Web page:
Have you stressed to supervisors and managers that they shouldn’t let an employee’s promotion paperwork sit on their desks for weeks at a time? If not, do it now.
Here’s why: Sitting on a promotion can be an adverse employment action. A supervisor who is otherwise harassing an employee may hold up the paperwork as punishment, out of vindictiveness or to retain the employee for a longer period. The promotion delay may be what triggers the lawsuit. So push to get the paperwork flowing.
Recent case: Gloria Bannon, who is of Mexican ancestry, worked as a secretary for a man she later claimed constantly harassed her and spewed racial insults. She was eager to work for a different boss and applied in-house for an open position.
Bannon’s potential new supervisor wanted to hire her. All that remained was her present supervisor’s agreement. He sat on the paperwork for about nine days. Then she sued for discrimination and a hostile work environment.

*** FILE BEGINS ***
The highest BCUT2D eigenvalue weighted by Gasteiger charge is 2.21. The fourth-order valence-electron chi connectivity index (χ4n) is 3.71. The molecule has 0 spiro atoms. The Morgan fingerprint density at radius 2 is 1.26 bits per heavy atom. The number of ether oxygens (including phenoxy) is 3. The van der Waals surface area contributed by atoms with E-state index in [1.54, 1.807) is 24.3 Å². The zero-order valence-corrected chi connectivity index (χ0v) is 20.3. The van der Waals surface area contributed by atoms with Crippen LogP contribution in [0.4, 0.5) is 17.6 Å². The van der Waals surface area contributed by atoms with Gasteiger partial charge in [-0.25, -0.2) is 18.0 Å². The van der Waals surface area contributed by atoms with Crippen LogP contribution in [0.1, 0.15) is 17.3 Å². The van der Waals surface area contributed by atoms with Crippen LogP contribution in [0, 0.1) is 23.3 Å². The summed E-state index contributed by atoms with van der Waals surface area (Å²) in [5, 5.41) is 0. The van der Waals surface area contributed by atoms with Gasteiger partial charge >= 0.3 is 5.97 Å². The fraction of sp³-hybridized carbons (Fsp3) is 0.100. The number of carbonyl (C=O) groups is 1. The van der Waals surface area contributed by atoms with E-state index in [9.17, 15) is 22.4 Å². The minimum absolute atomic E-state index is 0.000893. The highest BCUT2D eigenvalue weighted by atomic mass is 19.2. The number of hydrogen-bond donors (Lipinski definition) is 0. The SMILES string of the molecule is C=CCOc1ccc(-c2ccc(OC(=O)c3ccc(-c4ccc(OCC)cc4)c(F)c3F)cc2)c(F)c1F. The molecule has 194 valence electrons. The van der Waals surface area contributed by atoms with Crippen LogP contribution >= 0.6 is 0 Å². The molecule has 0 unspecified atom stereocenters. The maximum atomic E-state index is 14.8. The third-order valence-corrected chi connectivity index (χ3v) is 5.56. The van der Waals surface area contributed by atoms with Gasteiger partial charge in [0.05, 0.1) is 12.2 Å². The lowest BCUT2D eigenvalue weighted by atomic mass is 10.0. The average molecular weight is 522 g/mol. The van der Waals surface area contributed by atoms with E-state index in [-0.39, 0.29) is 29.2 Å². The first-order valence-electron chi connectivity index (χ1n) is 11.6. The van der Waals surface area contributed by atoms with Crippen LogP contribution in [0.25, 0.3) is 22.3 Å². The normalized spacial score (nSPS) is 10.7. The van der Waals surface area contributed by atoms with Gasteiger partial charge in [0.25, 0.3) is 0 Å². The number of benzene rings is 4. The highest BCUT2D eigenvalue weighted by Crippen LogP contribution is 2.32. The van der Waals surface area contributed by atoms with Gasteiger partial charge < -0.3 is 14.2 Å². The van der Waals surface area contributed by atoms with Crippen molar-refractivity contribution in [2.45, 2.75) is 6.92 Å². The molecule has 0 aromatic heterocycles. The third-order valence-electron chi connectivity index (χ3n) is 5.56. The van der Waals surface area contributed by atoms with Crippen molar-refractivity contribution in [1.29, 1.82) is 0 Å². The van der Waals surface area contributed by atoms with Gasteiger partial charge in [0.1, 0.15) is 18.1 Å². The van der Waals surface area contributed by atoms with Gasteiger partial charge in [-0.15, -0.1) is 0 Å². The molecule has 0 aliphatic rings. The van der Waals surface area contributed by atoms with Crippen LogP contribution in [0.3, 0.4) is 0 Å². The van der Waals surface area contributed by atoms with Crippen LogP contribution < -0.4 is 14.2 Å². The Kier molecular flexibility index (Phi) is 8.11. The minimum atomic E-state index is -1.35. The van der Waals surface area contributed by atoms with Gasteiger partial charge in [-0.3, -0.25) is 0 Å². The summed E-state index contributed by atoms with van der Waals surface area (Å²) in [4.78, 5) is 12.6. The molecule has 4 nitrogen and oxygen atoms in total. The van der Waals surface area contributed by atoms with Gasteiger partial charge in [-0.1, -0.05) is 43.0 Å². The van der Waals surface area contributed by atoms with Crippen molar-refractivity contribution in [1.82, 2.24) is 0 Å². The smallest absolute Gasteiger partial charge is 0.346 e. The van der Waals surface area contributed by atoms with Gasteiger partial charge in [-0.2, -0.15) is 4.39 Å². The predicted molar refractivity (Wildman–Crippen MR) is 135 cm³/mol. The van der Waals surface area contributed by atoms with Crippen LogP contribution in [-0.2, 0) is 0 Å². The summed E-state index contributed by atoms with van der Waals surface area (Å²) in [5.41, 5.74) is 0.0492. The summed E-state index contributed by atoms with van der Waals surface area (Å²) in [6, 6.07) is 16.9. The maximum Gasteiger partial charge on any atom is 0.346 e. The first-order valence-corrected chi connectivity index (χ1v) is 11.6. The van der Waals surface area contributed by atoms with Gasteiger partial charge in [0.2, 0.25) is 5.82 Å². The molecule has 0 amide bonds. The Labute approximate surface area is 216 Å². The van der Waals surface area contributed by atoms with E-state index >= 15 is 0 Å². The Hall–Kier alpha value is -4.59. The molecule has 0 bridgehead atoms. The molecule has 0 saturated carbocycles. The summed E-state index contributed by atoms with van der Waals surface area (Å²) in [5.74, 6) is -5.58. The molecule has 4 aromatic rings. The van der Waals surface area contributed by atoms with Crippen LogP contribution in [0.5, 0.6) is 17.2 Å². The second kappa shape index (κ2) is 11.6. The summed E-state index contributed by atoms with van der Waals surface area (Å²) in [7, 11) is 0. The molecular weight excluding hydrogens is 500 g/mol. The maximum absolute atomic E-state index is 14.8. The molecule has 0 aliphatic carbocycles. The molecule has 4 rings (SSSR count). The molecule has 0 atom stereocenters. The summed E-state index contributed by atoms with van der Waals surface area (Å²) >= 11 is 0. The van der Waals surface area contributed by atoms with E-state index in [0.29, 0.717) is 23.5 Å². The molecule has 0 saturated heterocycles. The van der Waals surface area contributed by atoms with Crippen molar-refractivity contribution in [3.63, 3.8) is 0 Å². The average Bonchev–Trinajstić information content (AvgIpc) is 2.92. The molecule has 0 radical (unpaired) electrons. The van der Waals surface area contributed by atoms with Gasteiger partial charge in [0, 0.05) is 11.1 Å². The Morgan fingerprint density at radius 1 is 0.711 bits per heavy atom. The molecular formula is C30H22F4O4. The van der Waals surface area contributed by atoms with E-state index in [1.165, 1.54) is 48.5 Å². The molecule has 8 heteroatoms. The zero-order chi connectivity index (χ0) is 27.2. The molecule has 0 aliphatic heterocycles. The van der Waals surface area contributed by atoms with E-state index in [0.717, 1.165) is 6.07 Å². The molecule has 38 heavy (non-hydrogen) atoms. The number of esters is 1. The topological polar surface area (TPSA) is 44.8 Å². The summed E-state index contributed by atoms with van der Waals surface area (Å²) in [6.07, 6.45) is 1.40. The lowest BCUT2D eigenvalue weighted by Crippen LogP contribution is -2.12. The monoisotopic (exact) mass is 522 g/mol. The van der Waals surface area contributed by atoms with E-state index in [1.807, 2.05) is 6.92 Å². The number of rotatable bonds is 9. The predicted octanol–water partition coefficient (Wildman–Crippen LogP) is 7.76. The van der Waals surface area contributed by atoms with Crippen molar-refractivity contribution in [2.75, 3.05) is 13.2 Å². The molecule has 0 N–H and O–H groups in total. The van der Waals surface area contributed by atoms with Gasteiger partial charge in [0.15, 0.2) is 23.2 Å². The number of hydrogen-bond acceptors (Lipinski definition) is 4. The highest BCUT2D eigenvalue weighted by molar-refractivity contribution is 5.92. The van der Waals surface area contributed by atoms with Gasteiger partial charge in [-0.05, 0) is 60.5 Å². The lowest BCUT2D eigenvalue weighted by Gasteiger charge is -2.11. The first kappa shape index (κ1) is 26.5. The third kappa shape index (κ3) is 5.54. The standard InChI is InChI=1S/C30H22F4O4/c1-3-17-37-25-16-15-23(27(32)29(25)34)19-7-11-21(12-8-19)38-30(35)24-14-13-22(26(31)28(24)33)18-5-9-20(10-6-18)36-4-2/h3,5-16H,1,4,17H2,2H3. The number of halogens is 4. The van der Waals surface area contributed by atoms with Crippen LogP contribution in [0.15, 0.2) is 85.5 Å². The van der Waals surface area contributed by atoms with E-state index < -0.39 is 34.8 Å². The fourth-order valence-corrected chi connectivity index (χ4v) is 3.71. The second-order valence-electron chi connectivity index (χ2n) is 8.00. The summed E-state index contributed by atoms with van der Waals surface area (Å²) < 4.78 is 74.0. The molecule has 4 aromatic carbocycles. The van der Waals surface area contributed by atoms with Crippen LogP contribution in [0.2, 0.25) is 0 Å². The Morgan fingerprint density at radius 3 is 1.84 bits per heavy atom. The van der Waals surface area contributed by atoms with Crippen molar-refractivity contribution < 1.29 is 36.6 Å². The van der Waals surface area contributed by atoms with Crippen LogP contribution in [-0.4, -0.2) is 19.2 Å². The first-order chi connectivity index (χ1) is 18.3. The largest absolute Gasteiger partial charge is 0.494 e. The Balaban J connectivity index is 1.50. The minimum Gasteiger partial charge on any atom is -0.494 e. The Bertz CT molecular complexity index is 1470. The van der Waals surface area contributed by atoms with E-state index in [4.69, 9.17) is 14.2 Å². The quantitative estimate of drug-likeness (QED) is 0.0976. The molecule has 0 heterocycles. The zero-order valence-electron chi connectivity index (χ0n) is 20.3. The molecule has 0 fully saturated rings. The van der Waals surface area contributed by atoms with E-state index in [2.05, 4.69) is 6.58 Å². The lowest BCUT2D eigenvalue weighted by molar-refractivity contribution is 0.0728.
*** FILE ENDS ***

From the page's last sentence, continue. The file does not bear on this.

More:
In addressing the promotion issue, the 7th Circuit Court of Appeals said that delaying a promotion can be an adverse employment action. However, in this case, the delay was minimal. The court said that taking nine days was “not unreasonable,” since the “supervisor likely has other tasks.” (Bannon v. University of Chicago, No. 06-2955, 7th Cir., 2007)
Advice: There’s no set guideline for what constitutes a delayed promotion—but apparently nine working days isn’t enough. Your best bet may be to set a reasonable internal deadline such as 30 days. Create a tickler file so you’ll know when to start naggingslackers.
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